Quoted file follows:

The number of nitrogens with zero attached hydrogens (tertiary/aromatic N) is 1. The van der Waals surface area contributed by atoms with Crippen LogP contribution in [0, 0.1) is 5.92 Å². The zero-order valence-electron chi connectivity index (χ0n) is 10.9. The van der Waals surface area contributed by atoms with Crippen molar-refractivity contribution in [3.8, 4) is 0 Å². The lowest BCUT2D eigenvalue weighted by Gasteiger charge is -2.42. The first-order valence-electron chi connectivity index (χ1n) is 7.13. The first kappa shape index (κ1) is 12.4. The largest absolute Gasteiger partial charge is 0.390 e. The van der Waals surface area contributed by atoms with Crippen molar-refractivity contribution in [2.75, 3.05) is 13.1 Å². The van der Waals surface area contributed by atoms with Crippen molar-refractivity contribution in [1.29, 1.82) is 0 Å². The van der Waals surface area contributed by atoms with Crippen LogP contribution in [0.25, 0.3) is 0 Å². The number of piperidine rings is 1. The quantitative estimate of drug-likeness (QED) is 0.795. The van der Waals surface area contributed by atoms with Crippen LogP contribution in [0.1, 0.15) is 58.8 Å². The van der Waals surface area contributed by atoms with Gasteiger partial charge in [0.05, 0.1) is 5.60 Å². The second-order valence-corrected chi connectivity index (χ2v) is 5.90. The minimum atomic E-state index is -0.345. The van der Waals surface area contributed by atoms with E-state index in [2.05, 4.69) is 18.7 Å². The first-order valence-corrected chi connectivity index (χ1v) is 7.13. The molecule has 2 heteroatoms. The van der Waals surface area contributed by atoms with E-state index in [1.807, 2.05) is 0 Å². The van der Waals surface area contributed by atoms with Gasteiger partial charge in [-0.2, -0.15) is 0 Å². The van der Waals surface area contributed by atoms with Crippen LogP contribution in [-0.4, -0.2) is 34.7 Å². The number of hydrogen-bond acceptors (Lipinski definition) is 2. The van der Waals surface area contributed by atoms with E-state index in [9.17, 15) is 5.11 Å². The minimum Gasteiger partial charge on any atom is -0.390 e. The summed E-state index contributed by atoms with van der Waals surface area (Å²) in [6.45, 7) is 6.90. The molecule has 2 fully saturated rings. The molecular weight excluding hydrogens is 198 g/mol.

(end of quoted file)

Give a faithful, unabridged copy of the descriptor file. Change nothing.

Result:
The number of nitrogens with zero attached hydrogens (tertiary/aromatic N) is 1. The van der Waals surface area contributed by atoms with Crippen LogP contribution in [0, 0.1) is 5.92 Å². The zero-order valence-electron chi connectivity index (χ0n) is 10.9. The van der Waals surface area contributed by atoms with Crippen molar-refractivity contribution in [3.8, 4) is 0 Å². The lowest BCUT2D eigenvalue weighted by Gasteiger charge is -2.42. The first-order valence-electron chi connectivity index (χ1n) is 7.13. The first kappa shape index (κ1) is 12.4. The largest absolute Gasteiger partial charge is 0.390 e. The van der Waals surface area contributed by atoms with Crippen molar-refractivity contribution in [2.75, 3.05) is 13.1 Å². The van der Waals surface area contributed by atoms with Crippen molar-refractivity contribution in [1.29, 1.82) is 0 Å². The van der Waals surface area contributed by atoms with Crippen LogP contribution in [0.25, 0.3) is 0 Å². The number of piperidine rings is 1. The quantitative estimate of drug-likeness (QED) is 0.795. The van der Waals surface area contributed by atoms with Crippen LogP contribution in [0.1, 0.15) is 58.8 Å². The van der Waals surface area contributed by atoms with Gasteiger partial charge in [0.05, 0.1) is 5.60 Å². The second-order valence-corrected chi connectivity index (χ2v) is 5.90. The minimum atomic E-state index is -0.345. The van der Waals surface area contributed by atoms with E-state index in [2.05, 4.69) is 18.7 Å². The first-order valence-corrected chi connectivity index (χ1v) is 7.13. The molecule has 2 heteroatoms. The van der Waals surface area contributed by atoms with E-state index in [1.807, 2.05) is 0 Å². The van der Waals surface area contributed by atoms with Gasteiger partial charge in [-0.2, -0.15) is 0 Å². The van der Waals surface area contributed by atoms with Crippen LogP contribution in [-0.4, -0.2) is 34.7 Å². The number of hydrogen-bond acceptors (Lipinski definition) is 2. The van der Waals surface area contributed by atoms with E-state index in [9.17, 15) is 5.11 Å². The minimum Gasteiger partial charge on any atom is -0.390 e. The summed E-state index contributed by atoms with van der Waals surface area (Å²) in [6.45, 7) is 6.90. The molecule has 2 fully saturated rings. The molecular weight excluding hydrogens is 198 g/mol.